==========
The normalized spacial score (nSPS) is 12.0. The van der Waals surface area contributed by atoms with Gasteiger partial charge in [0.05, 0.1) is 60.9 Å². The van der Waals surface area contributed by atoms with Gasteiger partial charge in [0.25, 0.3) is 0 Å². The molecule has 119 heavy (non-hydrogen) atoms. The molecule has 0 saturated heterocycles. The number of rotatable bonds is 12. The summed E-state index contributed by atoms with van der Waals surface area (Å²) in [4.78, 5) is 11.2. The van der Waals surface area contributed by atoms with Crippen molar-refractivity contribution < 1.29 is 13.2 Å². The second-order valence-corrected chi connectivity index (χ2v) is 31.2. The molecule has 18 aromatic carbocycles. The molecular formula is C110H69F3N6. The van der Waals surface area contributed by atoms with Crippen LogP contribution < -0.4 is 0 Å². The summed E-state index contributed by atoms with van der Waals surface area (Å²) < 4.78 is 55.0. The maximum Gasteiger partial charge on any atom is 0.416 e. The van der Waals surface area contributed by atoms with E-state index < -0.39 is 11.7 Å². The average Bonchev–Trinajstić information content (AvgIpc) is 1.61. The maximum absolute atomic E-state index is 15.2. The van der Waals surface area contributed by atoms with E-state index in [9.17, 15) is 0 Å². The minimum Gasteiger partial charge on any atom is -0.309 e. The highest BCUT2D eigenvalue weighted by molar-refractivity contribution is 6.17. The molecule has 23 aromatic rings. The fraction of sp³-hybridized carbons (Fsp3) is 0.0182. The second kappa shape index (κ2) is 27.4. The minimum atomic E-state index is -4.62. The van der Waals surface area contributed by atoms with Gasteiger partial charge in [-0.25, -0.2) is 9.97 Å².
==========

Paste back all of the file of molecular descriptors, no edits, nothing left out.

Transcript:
The normalized spacial score (nSPS) is 12.0. The van der Waals surface area contributed by atoms with Gasteiger partial charge in [0.05, 0.1) is 60.9 Å². The van der Waals surface area contributed by atoms with Gasteiger partial charge in [0.25, 0.3) is 0 Å². The molecule has 119 heavy (non-hydrogen) atoms. The molecule has 0 saturated heterocycles. The number of rotatable bonds is 12. The summed E-state index contributed by atoms with van der Waals surface area (Å²) in [4.78, 5) is 11.2. The van der Waals surface area contributed by atoms with Crippen molar-refractivity contribution < 1.29 is 13.2 Å². The second-order valence-corrected chi connectivity index (χ2v) is 31.2. The molecule has 18 aromatic carbocycles. The molecular formula is C110H69F3N6. The van der Waals surface area contributed by atoms with Crippen LogP contribution < -0.4 is 0 Å². The summed E-state index contributed by atoms with van der Waals surface area (Å²) < 4.78 is 55.0. The maximum Gasteiger partial charge on any atom is 0.416 e. The van der Waals surface area contributed by atoms with E-state index < -0.39 is 11.7 Å². The average Bonchev–Trinajstić information content (AvgIpc) is 1.61. The maximum absolute atomic E-state index is 15.2. The van der Waals surface area contributed by atoms with E-state index in [9.17, 15) is 0 Å². The minimum Gasteiger partial charge on any atom is -0.309 e. The highest BCUT2D eigenvalue weighted by molar-refractivity contribution is 6.17. The molecule has 23 aromatic rings. The fraction of sp³-hybridized carbons (Fsp3) is 0.0182. The second kappa shape index (κ2) is 27.4. The minimum atomic E-state index is -4.62. The van der Waals surface area contributed by atoms with Gasteiger partial charge in [-0.25, -0.2) is 9.97 Å².